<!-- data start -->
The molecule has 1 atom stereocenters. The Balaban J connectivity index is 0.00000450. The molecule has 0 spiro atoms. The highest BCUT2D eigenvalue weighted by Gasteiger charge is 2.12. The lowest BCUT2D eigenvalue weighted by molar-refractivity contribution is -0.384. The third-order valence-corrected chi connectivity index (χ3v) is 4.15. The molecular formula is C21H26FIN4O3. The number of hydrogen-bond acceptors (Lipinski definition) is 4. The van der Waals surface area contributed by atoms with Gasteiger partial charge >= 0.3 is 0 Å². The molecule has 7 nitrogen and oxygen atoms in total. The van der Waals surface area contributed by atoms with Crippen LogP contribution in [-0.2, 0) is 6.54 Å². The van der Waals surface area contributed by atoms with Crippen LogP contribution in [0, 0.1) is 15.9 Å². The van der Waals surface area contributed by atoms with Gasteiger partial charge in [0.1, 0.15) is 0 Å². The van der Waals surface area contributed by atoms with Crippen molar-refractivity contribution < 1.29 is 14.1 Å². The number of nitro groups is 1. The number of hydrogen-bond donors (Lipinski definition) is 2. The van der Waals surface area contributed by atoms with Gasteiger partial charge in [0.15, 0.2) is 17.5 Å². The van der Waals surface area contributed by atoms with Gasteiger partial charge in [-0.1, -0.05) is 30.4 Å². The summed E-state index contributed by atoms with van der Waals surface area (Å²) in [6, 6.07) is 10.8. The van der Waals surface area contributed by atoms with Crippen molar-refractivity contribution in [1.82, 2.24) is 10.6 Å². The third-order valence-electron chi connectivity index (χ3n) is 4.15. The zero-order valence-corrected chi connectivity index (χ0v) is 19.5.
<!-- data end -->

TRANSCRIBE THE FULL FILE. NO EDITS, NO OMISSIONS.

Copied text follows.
The molecule has 1 atom stereocenters. The Balaban J connectivity index is 0.00000450. The molecule has 0 spiro atoms. The highest BCUT2D eigenvalue weighted by Gasteiger charge is 2.12. The lowest BCUT2D eigenvalue weighted by molar-refractivity contribution is -0.384. The third-order valence-corrected chi connectivity index (χ3v) is 4.15. The molecular formula is C21H26FIN4O3. The number of hydrogen-bond acceptors (Lipinski definition) is 4. The van der Waals surface area contributed by atoms with Gasteiger partial charge >= 0.3 is 0 Å². The molecule has 7 nitrogen and oxygen atoms in total. The van der Waals surface area contributed by atoms with Crippen LogP contribution in [-0.2, 0) is 6.54 Å². The van der Waals surface area contributed by atoms with Crippen LogP contribution in [0, 0.1) is 15.9 Å². The van der Waals surface area contributed by atoms with Gasteiger partial charge in [0.1, 0.15) is 0 Å². The van der Waals surface area contributed by atoms with Crippen molar-refractivity contribution < 1.29 is 14.1 Å². The number of nitro groups is 1. The number of hydrogen-bond donors (Lipinski definition) is 2. The van der Waals surface area contributed by atoms with Gasteiger partial charge in [0.15, 0.2) is 17.5 Å². The van der Waals surface area contributed by atoms with Gasteiger partial charge in [-0.1, -0.05) is 30.4 Å². The summed E-state index contributed by atoms with van der Waals surface area (Å²) in [6, 6.07) is 10.8. The van der Waals surface area contributed by atoms with Crippen molar-refractivity contribution in [1.82, 2.24) is 10.6 Å². The third-order valence-electron chi connectivity index (χ3n) is 4.15. The zero-order valence-corrected chi connectivity index (χ0v) is 19.5.